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Illinois cannabis sales bring in billions, while leaving hundreds of license holders in limbo

Illinois cannabis sales bring in billions, while leaving hundreds of license holders in limbo

Illinois cannabis sales

 

It is easy to look at the massive profits of the Illinois legal cannabis industry and think it’s been a huge success. But to nearly 200 cannabis dispensary license holders who have been put on hold, the industry isn’t meeting the promises made when the state legalized.

Since legalizing cannabis sales for adult use in 2020, Illinois has brought in over $2 billion in revenue. However a major aspect that made the Illinois cannabis legalization bill stand out was its claims of social equity.

The bill included multiple stipulations that would help minority and disproportionately impacted communities get first dibs on licenses. In one sense, they came through on that promise.

However getting a license and opening a business are two separate things. And 185 dispensary license holders — including minority license holders — have been waiting to open their businesses for two years.

For others like Akele Parnell, an attorney on the board of Chicago’s NORML chapter, they were able to open a grow facility, but with no dispensary to shelve the finished product. This has led to financial struggles for many who don’t have the partnerships or financial backing to stay afloat while waiting to be approved to open their business.

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New Jersey prepares to launch recreational cannabis market

New Jersey prepares to launch recreational cannabis market

New Jersey recreational cannabis sales to start soon

New Jersey’s recreational cannabis market is gearing up to launch within weeks and is poised to become one of the largest on the East Coast with annual sales projected to top $2 billion within a few years.

The state is positioned to beat rival New York to the punch and to match, if not exceed, Massachusetts in annual adult-use sales.

But, like most new markets, industry officials are concerned about whether supply will be adequate to meet demand – at least in the early stages.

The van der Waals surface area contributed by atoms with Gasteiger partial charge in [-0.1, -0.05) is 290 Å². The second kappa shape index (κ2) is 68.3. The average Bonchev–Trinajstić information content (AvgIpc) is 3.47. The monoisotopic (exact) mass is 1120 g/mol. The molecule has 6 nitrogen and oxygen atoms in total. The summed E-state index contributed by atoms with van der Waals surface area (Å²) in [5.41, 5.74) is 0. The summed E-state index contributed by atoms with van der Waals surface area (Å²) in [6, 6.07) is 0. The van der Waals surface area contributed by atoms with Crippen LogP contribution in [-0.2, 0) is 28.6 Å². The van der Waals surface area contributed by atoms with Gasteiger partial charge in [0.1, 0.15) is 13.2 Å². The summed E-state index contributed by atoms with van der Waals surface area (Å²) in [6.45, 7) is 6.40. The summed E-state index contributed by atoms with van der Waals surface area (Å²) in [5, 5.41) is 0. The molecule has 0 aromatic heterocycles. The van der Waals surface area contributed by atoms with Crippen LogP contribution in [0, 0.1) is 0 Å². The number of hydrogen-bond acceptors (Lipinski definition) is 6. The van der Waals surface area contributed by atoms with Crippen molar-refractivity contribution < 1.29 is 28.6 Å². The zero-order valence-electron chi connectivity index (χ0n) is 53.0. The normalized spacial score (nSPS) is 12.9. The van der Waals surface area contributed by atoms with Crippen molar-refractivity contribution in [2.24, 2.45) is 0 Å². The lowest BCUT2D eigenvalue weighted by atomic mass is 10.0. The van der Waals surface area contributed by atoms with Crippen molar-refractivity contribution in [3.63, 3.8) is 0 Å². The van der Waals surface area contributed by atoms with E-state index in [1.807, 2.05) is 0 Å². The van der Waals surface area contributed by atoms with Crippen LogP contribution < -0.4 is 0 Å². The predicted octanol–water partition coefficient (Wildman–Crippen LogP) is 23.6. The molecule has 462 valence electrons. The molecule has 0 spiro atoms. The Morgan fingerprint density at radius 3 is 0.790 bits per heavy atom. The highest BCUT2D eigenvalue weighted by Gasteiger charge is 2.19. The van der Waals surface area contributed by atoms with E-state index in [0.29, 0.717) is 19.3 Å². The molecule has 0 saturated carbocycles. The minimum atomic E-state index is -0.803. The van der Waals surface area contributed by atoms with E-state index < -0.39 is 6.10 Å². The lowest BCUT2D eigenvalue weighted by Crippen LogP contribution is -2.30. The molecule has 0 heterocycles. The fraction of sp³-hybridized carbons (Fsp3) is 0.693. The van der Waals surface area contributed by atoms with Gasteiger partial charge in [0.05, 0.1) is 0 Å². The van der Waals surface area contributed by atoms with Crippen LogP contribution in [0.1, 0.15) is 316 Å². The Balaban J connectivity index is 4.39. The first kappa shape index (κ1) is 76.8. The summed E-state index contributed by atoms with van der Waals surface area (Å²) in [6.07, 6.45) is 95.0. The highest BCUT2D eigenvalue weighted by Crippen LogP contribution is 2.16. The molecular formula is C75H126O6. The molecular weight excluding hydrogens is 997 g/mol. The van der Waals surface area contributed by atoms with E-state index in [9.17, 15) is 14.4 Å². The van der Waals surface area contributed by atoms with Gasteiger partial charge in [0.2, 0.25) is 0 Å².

New Jersey’s adult-use market – approved by voters in November 2020 – is expected to launch with only a handful or so of the state’s existing medical cannabis operators.

The start of recreational marijuana sales also comes as social equity applicants are struggling to develop their business know-how, raise funds and secure real estate.

Existing medical marijuana operators might get as much as an 18-month head start on some new cannabis businesses, an industry expert said.

Missed deadline

The recreational marijuana law implementing the voter initiative called for sales to begin by Feb. 22, 2022, but the state ignored that deadline, saying it was too early.

Gov. Phil Murphy then hinted in late February that the market could launch “within weeks,” and state regulators indicated recently that they were nearly finished reviewing applications by five current MMJ operators.

Industry officials say that the state’s Cannabis Regulatory Commission could take up and approve those applications at its March 24 meeting, but it’s unclear how quickly sales would then be allowed to begin.

“We could have only five operators trying to meet the initial demand of the entire state,” said Rob DiPisa, co-chair of the cannabis law practice at Cole Schotz in New Jersey.

“It’s almost naive to think we aren’t going to run into some issues.”

While that’s been the case in other new adult-use markets as well, the New Jersey recreational marijuana law included provisions intended to prevent negative fallout for the state’s roughly 120,000 MMJ patients.

MJBizDaily projects that New Jersey recreational marijuana sales will ramp up from $625 million to $775 million in 2022 to more than $2 billion a year by 2025 or 2026.